8/10

Review of A Grave Talent – Book 1 of the Kate Martinelli Mysteries by Laurie R. King

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Back in January, I discovered King’s interesting take on the Sherlock Holmes franchaise and reviewed it here. But Himself, who was also very impressed with King’s writing, went looking for her other crime series and thrust this offering into my hands, promising that I’d love it.

graveKate Martinelli, a newly promoted female Homicide detective with a secret to conceal, and Alonzo Hawkin, a world-weary cop trying to make a new life for himself in San Francisco are thrown together to solve a particularly ugly crime. Three young girls are strangled. All children are similar in appearance and all are found near a rural colony, home to a variety of dropouts and eccentric characters. Amongst them is one woman, the enigmatic artist Vaun, who is hiding the terrible truth about her past and her real identity. As they get nearer the solution, Martinelli and Hawkin realise there is a coldly calculating mind at work which they must outmanoeuvre if they are to prevent further killing.

That’s the blurb, more or less. This book was initially published in 1991, and won the 1993 Edgar Award for the best first crime novel of the year. Which should give you an indication that it’s a good ‘un – which it certainly is.

King’s cool, understated prose, pin-sharp characterisation and steadily rising tension put me in mind of P.D. James and Ruth Rendall – and I don’t generally sling those kinds of comparisons around. I have to say that when I initially realised that the crimes they were investigating were the serial deaths of small girls, my heart sank. I read largely for pleasurable escapism, so with young children in the family, I generally don’t want to read about murders in this age group. I gritted my teeth, waiting for the heart-wrenching details from the post mortem… the anguish of the parents… the detectives to go into emotional meltdown over the whole business, taking us with them… And was relieved that there was none of that sloshing around in this novel. While at no time treating the deaths as anything other than wicked, terrible waste of young lives, King has refrained from putting us through the wringer, focusing instead on first the main suspect and then the perpetrator.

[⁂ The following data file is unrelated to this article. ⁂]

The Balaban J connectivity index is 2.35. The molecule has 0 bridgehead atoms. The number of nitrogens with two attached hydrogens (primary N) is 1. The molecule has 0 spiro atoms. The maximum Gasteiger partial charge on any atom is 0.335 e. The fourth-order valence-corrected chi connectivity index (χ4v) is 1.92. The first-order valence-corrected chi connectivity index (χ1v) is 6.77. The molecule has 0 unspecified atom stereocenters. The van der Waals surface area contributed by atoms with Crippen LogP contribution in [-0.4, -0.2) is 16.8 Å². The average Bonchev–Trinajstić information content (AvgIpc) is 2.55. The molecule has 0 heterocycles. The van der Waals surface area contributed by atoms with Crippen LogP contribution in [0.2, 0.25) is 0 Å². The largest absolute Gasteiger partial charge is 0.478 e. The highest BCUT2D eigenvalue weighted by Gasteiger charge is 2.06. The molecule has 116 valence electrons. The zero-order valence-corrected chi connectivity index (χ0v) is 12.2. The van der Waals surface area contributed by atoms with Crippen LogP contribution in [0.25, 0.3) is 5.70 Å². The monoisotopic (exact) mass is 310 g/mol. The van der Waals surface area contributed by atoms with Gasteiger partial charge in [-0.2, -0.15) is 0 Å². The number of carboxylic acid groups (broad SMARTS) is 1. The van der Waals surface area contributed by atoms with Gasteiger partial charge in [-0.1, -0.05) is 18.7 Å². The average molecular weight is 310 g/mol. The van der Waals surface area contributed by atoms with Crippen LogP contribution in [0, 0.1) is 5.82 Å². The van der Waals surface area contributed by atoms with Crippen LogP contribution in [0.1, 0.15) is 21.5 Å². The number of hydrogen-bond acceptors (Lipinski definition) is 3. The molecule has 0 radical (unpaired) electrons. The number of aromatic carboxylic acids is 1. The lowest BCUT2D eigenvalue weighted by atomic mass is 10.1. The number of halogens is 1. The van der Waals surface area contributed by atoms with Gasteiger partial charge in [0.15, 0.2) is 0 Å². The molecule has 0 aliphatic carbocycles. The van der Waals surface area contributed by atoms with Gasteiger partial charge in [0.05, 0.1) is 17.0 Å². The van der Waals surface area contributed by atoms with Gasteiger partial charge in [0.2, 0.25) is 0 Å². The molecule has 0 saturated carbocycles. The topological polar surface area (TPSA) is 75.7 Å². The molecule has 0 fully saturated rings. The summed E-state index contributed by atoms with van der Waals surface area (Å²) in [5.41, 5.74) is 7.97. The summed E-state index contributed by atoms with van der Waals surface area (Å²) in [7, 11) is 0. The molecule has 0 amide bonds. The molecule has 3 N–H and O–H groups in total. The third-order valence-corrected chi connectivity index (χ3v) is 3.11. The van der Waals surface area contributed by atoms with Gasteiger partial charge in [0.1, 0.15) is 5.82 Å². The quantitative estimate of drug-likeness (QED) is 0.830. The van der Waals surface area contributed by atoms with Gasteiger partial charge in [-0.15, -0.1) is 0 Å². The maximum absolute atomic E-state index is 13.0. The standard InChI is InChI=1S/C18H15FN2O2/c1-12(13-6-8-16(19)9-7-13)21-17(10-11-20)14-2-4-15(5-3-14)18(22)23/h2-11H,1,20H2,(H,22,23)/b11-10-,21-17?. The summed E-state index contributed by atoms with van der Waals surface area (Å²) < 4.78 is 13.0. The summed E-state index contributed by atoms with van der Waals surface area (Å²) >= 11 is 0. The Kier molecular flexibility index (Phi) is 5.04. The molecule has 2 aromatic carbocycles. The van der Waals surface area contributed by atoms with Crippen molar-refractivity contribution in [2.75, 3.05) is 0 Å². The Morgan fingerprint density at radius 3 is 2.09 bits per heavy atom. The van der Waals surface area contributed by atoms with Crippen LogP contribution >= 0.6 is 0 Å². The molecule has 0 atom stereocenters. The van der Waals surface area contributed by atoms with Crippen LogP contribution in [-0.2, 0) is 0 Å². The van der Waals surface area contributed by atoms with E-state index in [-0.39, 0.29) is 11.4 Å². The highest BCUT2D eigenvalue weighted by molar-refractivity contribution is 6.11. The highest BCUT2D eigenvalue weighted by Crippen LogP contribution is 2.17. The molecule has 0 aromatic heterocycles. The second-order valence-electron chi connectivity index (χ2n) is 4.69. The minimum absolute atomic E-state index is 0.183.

If that sounds like the book is lacking in tension – it isn’t. King has an inbuilt instinct for providing sufficient conflict necessary to pull us into her world, while refraining from going OTT. If only the screenwriters of popular TV crime programmes would follow her example, I would have enjoyed the first episode of the latest NCIS series…

But in this book, King isn’t just giving us a gripping murder hunt with a pair of believably complex detectives – she is laying the groundwork for a crime detective series, featuring her main protagonist, Kate Martinelli. So do we care sufficiently for this female detective to want to hunt down other books featuring her? Oh absolutely – in fact the sequel is waiting on the pile beside my bed. And I have a feeling that it may mysteriously jump the queue and be read ahead of the strict order I usually implement.

But don’t take my word for it – give yourself a treat and curl up in front of the fire with A Grave Talent, before the Spring garden yanks you outside.
9/10